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Rowarth Surname Ancestry Results

Our indexes 1000-1999 include entries for the spelling 'rowarth'. In the period you have requested, we have the following 19 records (displaying 1 to 10): 

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City of Westminster Voters (1780)
The poll for the election of two citizens to serve in Parliament for the City and Liberty of Westminster was begun 7 September and ended 23 September 1780, the candidates being the Hon. Charles James Fox (F), Sir George Brydges Rodney, bart. (R), and the Right Hon. Thomas Pelham Clinton the Earl of Lincoln (L). In this poll book the names of all voters are given, by parish and within each parish by street, arranged alphabetically by surname and christian name, with the individual votes cast shown in the right hand columns. Pages 1 to 48 cover the parish of St George, Hanover Square; 49 to 100, St Martin; 101 to 134, St Clement and St Mary le Strand; 135 to 155, St Ann, Soho; 157 to 166, St Paul, Covent Garden; 167 to 170, St Martin le Grand; 171 to 224, St James; 225 to 274, St Margaret and St John.

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City of Westminster Voters
 (1780)
Deaths, Marriages, News and Promotions (1800)
Death notices and obituaries, marriage and birth notices, civil and military promotions, clerical preferments and domestic occurrences, as reported in the Gentleman's Magazine. Mostly from England and Wales, but items from Ireland, Scotland and abroad.

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Deaths, Marriages, News and Promotions
 (1800)
National ArchivesApprentices registered in Nottinghamshire (1801)
Apprenticeship indentures and clerks' articles were subject to a 6d or 12d per pound stamp duty: the registers of the payments usually give the master's trade, address, and occupation, and the apprentice's name, as well as details of the date and length of the apprenticeship. There are central registers for collections of the stamp duty in London, as well as returns from collectors in the provinces. These collectors generally received duty just from their own county, but sometimes from further afield. The indentures themselves can date from a year or two earlier than this return. (The sample entry shown on this scan is taken from a Bristol return. Each entry has two scans, the other being the facing page with the details of the indenture, length of service, and payment of duty.) IR 1/70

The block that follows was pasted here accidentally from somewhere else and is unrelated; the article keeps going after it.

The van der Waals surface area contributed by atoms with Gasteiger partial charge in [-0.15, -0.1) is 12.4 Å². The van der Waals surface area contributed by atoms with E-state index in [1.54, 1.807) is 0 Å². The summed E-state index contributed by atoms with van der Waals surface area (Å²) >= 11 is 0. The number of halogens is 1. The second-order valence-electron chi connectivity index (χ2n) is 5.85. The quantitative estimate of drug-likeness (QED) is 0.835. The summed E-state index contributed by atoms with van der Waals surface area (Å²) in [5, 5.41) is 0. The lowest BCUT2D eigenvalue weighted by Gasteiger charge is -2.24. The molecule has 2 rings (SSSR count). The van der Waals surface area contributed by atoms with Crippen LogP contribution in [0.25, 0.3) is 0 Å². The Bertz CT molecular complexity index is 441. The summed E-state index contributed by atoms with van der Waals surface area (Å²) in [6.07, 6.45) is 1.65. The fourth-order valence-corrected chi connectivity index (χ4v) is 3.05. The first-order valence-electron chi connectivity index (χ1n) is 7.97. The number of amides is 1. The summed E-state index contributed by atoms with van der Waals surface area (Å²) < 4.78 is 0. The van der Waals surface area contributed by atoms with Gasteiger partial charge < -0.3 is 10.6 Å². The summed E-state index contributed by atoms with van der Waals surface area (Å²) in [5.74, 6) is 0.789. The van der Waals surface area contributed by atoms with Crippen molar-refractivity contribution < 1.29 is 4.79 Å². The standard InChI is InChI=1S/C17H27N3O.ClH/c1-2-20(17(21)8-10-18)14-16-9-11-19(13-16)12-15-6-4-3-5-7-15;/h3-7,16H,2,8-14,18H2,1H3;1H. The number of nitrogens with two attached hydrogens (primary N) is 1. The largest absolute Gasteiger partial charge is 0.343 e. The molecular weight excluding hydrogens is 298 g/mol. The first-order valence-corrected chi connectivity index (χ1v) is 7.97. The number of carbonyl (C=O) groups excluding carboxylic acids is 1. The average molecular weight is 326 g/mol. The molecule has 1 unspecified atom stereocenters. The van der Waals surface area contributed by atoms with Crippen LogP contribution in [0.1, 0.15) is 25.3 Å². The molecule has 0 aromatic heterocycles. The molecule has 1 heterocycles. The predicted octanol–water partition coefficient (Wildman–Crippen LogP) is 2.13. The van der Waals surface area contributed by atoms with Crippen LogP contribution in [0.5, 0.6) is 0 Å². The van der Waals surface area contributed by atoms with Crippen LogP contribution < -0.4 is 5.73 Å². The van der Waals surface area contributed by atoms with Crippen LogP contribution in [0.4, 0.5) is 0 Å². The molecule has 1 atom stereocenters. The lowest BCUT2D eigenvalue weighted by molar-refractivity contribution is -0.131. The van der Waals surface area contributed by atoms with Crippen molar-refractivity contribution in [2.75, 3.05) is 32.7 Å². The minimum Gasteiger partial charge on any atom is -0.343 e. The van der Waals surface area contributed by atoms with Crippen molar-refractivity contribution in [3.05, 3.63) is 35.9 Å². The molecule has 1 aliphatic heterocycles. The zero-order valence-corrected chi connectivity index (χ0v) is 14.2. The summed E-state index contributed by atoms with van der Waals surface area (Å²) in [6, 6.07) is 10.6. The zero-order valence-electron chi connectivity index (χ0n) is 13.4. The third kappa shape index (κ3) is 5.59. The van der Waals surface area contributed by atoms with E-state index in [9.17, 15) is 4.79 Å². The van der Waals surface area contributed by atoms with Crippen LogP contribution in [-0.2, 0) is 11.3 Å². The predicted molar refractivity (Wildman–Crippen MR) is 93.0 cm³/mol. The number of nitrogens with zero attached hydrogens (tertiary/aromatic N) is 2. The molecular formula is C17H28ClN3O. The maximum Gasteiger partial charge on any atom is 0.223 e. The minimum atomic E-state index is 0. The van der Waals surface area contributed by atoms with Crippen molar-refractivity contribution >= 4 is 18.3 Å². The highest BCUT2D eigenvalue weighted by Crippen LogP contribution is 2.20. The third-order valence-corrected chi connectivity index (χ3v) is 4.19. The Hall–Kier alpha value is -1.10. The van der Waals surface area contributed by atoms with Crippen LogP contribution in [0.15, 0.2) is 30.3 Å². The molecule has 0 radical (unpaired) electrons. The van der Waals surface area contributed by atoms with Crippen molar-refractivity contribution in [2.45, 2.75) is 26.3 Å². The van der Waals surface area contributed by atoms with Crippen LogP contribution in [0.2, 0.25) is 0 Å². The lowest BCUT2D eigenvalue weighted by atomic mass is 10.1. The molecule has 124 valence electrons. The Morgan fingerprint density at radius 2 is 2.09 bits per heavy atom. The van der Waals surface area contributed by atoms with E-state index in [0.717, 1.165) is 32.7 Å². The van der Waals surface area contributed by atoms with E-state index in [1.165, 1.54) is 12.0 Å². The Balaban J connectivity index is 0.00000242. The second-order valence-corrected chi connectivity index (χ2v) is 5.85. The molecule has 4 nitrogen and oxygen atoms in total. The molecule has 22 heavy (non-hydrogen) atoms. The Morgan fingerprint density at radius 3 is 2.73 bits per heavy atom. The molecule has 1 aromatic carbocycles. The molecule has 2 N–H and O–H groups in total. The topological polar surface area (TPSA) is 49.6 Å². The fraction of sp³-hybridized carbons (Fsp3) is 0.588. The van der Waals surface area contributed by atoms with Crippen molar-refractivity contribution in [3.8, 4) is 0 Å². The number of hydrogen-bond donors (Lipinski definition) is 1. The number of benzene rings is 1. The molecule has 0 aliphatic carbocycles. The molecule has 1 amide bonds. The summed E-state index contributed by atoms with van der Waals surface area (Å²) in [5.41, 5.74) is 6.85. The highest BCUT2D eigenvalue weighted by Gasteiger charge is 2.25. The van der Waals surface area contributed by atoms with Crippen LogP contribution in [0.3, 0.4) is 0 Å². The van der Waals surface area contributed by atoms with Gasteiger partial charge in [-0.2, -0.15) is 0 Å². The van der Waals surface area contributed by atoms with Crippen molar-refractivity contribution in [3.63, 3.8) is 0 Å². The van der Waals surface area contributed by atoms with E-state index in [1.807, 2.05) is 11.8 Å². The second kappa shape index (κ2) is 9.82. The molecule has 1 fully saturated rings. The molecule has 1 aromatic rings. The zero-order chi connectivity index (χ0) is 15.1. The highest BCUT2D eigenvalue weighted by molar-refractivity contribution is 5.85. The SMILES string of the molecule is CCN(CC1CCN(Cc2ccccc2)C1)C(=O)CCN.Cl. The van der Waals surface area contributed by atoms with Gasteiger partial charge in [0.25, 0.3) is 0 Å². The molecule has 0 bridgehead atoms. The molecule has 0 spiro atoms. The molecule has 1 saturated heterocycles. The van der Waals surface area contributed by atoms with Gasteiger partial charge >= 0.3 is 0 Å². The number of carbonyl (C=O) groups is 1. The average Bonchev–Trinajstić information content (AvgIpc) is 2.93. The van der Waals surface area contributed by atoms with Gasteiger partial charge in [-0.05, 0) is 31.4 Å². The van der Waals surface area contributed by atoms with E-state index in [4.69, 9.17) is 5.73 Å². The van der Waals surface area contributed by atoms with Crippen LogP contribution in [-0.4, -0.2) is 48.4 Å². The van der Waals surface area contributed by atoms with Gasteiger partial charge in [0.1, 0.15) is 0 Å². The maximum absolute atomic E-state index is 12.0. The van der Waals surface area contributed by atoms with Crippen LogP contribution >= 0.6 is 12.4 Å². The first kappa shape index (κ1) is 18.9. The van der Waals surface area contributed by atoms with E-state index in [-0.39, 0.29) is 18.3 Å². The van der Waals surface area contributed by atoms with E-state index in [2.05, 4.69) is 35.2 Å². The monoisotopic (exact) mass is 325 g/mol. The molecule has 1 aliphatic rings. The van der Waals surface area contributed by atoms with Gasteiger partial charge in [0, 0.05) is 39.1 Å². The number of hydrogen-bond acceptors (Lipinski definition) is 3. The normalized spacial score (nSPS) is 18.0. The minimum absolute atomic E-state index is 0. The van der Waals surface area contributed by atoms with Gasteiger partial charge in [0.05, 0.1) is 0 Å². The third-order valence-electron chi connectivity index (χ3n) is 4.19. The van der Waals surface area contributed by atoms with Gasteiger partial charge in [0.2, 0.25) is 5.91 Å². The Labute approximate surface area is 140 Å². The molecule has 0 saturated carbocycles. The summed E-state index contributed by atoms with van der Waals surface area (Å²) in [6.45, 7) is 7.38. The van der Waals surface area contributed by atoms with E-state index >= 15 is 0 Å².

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Apprentices registered in Nottinghamshire
 (1801)
Bankruptcy Meetings (1843)
Meetings about bankrupts' estates in England and Wales

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Bankruptcy Meetings
 (1843)
Insolvents (1843)
Insolvency notices for England and Wales: insolvency often caused people to restart their lives elsewhere, so these are an important source for lost links

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Insolvents
 (1843)
Inhabitants of Derbyshire (1846)
Samuel Bagshaw's Derbyshire directory lists traders, farmers and private residents in the county by town, parish and/or township.

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Inhabitants of Derbyshire
 (1846)
Insolvents in bankruptcy in England and Wales (1846)